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combatant ships in the navy were opened except for certain things like submarines or some of the very small ships where privacy was an issue, where you couldn't really have a mixed crew aboard. and most of the navy ships now are open to women, but a few aren't. the attack submarines and a couple of the very small riverine boats. but gradually over the past 20 year, we've opened just about all the navy combatants to women. also the army and the marine corps did a big review of what they call their combat support jobs which aren't combatants per se, but they assume the combatant troops. those were open to women in 1994.
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at the same time as the navy ships were. the services had done a major review and opened many, many thousands of billets which got women much, much closer to the front lines and those same rules that it apply to combat support are still the rules governing women service in iraq and afghanistan. the stuff that came out of the gulf war. they're inadequate for the job, but we still haven't figured out quite how to rectify that. it's a long standing problem. that was on the actors side. the other government agency that had a big shock in the aftermath of the gulf war were department of veterans affairs. there were certain women eligible to be treated medically or otherwise at v.a. to get the gi bill, but most of the ones, were from world war ii or korea so v.a. was used to a very small
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population of women. most of them well past their child bearing years. and many of whom despite the fact they were eligible simply chose not to do it. so v.a. health care at that time was very male oriented. and from the time that the persian gulf war ended until continuing right now today, there has been a major evolutionary change, we're still not there yet. but v.a. has become more and more woman-friendly. and i know you work at v.a. and you may or not get v.a. care, but i was wondering if anybody on the panel would like to discuss their experiences with v.a. and how particularly over the years as v.a. was trying to get used to women as their health care patients. >> when i retired from the military in 2000, it took me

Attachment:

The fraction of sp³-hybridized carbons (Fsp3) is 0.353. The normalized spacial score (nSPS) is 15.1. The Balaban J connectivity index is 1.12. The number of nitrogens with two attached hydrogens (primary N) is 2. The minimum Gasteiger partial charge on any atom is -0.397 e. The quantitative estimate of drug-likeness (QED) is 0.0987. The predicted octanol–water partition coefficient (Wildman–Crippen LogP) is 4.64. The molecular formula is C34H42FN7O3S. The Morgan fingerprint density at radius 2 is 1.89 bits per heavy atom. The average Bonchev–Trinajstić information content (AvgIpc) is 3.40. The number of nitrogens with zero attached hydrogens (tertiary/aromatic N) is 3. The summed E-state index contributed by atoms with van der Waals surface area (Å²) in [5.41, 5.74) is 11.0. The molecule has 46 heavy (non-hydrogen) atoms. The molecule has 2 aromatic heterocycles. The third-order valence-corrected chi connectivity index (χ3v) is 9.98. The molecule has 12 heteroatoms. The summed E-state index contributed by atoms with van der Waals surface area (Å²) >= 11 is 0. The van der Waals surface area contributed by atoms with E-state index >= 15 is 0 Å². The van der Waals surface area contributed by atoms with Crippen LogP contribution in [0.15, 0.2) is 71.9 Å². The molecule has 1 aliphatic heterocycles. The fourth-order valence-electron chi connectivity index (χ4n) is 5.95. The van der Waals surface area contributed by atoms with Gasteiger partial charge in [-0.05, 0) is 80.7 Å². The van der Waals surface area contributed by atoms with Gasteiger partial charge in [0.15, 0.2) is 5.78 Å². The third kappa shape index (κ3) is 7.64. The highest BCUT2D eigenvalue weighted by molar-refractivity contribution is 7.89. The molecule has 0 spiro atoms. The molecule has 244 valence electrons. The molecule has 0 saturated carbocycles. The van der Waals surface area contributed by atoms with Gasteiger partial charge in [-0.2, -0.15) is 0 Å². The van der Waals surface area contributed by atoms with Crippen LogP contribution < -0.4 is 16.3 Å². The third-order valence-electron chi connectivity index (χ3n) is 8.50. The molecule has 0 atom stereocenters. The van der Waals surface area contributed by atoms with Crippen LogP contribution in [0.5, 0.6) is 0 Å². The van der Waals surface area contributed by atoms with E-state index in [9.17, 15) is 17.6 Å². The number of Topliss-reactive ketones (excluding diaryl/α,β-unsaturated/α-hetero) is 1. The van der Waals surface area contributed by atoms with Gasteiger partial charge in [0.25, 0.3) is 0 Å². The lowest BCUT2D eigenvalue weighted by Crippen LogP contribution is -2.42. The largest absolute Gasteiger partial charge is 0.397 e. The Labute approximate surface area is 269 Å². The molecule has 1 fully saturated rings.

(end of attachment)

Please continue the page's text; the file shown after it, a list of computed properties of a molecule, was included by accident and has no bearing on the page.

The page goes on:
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over ten years to apply for the v.a. benefits and services. with their v.a., i gave them a copy of my records. i even tabbed out all my service connected issues. and i presented it. and they said i was zero across the board. and i worked at v.a. and i said, oh, no you will make me an appointment and i want to see a couple doctors. and my first medical appointment was here in washington. and when i went in there, he goes, what are you doing here? he goes you're service connected. i said then why would they send me. so all of a sudden i went there 0% for 100% service connected disabled. and that kind of really -- and then i can really understand how
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these veterans, they would apply and if they are told, no, you're not -- you're zero across the board when in fact it's not true and they give up, and this is why we have especially for, you know, like women, they don't self-identify as veterans. so now we're trying to push, yes, you're a veteran and especially like for american indians, a lot of them don't see females as vets. if you haven't served in actual war, you're not considered a veteran. and that's so wrong. and so now we're trying to push that. and also with vets and that, if you try to apply for your benefits, don't give up the first time around. make us do our job to take care of you. keep going, keep pushing. because they did that to me and i said -- and i knew it wasn't true. and i kept fighting for it, pushing and pushing. and it that's one issue that nobody would even like vouch for